I remembered a conversation I had this summer while I was on my pediatric emergency elective. One of the docs was telling me about his last night as a resident, at the end of his 5 year program. He was walking down the dim corridors, leaving after a night shift, "This was MY hospital, I kept these wards humming through the night for five years. I spent my LIFE in these halls...and when I walked through the automatic doors at the end of that shift I didn't get a handshake or a thank you or a good luck. It was just over and I was standing in the parking lot, in the rain, and it wasn't MY hospital anymore". 

I got it when he told me this story but hadn't thought about it until I left the hospital yesterday. I had a very similar feeling as I drove out of the unbelievable chaos pit they call a parking lot. I cranked up the Mumford and Sons with a fitting song, and left a little mental trail of confetti, streamers, and balloons behind me...

Tuesday, April 16, 2013

Worth It

Things are picking up speed here in the final push to the finish. Suddenly a hundred things are pulling for my attention and I'm remembering the nit-pickiness involved in extricating oneself from one country and moving to another. Annoying things like transferring electrical bills to a different name, showing people the apartment, answering questions about my car to prospective buyers, pawning possessions, cancelling bank accounts and returning internet modems.  Time feels warped in that it seems like an eternity until I am back in Canada, yet there's not enough time to complete all the extracting tasks, study for finals, feed / clothe / wash myself, put petrol in the car from time to time, sleep, and possibly exercise when a window of time and weather presents itself.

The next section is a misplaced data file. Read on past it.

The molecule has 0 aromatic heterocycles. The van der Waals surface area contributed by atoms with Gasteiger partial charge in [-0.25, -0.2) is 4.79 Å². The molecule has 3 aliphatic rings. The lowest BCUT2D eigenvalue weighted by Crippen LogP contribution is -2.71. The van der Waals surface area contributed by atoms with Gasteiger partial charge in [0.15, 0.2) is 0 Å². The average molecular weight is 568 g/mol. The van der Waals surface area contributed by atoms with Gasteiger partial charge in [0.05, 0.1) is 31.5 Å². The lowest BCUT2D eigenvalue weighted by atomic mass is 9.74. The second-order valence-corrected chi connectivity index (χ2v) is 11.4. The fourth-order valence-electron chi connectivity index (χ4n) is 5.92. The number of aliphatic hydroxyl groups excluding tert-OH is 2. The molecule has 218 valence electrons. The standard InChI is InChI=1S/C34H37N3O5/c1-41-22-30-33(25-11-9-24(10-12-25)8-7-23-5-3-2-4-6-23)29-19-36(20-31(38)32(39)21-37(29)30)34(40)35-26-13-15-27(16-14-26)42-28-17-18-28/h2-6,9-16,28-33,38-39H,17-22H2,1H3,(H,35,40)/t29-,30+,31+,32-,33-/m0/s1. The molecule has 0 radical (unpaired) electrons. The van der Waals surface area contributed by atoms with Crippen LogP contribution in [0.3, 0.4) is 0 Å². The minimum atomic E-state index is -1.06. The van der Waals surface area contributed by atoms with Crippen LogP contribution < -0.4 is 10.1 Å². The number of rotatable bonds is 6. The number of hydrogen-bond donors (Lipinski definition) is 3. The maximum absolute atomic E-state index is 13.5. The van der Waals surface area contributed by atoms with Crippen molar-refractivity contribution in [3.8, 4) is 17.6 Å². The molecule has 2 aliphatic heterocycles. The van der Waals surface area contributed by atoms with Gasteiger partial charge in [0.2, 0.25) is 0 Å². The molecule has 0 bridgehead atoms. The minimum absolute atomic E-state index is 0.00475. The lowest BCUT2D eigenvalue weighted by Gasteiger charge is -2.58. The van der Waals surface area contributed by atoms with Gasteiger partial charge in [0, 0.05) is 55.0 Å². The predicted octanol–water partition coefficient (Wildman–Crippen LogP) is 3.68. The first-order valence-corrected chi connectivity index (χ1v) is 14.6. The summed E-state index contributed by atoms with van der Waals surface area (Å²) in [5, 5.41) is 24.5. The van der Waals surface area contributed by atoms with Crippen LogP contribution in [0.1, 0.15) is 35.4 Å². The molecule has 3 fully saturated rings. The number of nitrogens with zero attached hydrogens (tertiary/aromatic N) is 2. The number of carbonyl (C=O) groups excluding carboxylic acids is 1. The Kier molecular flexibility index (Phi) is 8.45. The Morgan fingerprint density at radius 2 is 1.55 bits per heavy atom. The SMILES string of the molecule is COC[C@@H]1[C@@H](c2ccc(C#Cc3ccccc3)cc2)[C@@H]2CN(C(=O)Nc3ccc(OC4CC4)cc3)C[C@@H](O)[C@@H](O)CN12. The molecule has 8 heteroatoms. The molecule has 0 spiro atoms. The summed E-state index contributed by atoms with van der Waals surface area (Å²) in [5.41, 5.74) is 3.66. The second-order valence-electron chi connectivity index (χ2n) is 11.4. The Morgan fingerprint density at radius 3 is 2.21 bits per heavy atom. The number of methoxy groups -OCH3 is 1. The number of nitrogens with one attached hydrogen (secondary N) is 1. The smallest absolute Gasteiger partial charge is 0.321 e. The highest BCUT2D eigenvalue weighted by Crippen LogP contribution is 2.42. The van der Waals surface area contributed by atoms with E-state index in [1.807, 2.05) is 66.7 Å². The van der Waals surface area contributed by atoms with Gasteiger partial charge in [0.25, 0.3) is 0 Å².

Yesterday I was studying with some friends when I realized that we had spent the last 20 minutes discussing which brand of under-eye concealer hides dark circles the best (this may seem like normal conversation to some women but these particular ladies are *not* the make-up discussing types).  This was shortly after we screened each other for depression upon discovering that 'generalized anxiety disorder', 'panic disorder' and 'depression' criteria were starting to hit a little too close to home. We stopped studying psychiatry at that point and moved quickly to cardiology where we all felt slightly safer territory existed.